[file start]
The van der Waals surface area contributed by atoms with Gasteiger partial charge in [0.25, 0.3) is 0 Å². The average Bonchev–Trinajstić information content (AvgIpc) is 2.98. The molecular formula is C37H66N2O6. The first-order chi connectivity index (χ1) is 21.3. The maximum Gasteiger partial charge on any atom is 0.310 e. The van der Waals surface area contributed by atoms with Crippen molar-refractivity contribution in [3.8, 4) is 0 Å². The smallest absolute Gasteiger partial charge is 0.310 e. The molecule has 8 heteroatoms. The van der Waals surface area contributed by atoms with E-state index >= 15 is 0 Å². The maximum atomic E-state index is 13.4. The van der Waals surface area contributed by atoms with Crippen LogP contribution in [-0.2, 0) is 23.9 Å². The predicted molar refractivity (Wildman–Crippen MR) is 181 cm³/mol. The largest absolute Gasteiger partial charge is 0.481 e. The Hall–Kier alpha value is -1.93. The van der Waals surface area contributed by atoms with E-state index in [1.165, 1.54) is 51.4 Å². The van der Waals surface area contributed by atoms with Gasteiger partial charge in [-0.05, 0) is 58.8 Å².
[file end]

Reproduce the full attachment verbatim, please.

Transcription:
The van der Waals surface area contributed by atoms with Gasteiger partial charge in [0.25, 0.3) is 0 Å². The average Bonchev–Trinajstić information content (AvgIpc) is 2.98. The molecular formula is C37H66N2O6. The first-order chi connectivity index (χ1) is 21.3. The maximum Gasteiger partial charge on any atom is 0.310 e. The van der Waals surface area contributed by atoms with Crippen molar-refractivity contribution in [3.8, 4) is 0 Å². The smallest absolute Gasteiger partial charge is 0.310 e. The molecule has 8 heteroatoms. The van der Waals surface area contributed by atoms with E-state index >= 15 is 0 Å². The maximum atomic E-state index is 13.4. The van der Waals surface area contributed by atoms with Crippen LogP contribution in [-0.2, 0) is 23.9 Å². The predicted molar refractivity (Wildman–Crippen MR) is 181 cm³/mol. The largest absolute Gasteiger partial charge is 0.481 e. The Hall–Kier alpha value is -1.93. The van der Waals surface area contributed by atoms with E-state index in [1.165, 1.54) is 51.4 Å². The van der Waals surface area contributed by atoms with Gasteiger partial charge in [-0.05, 0) is 58.8 Å².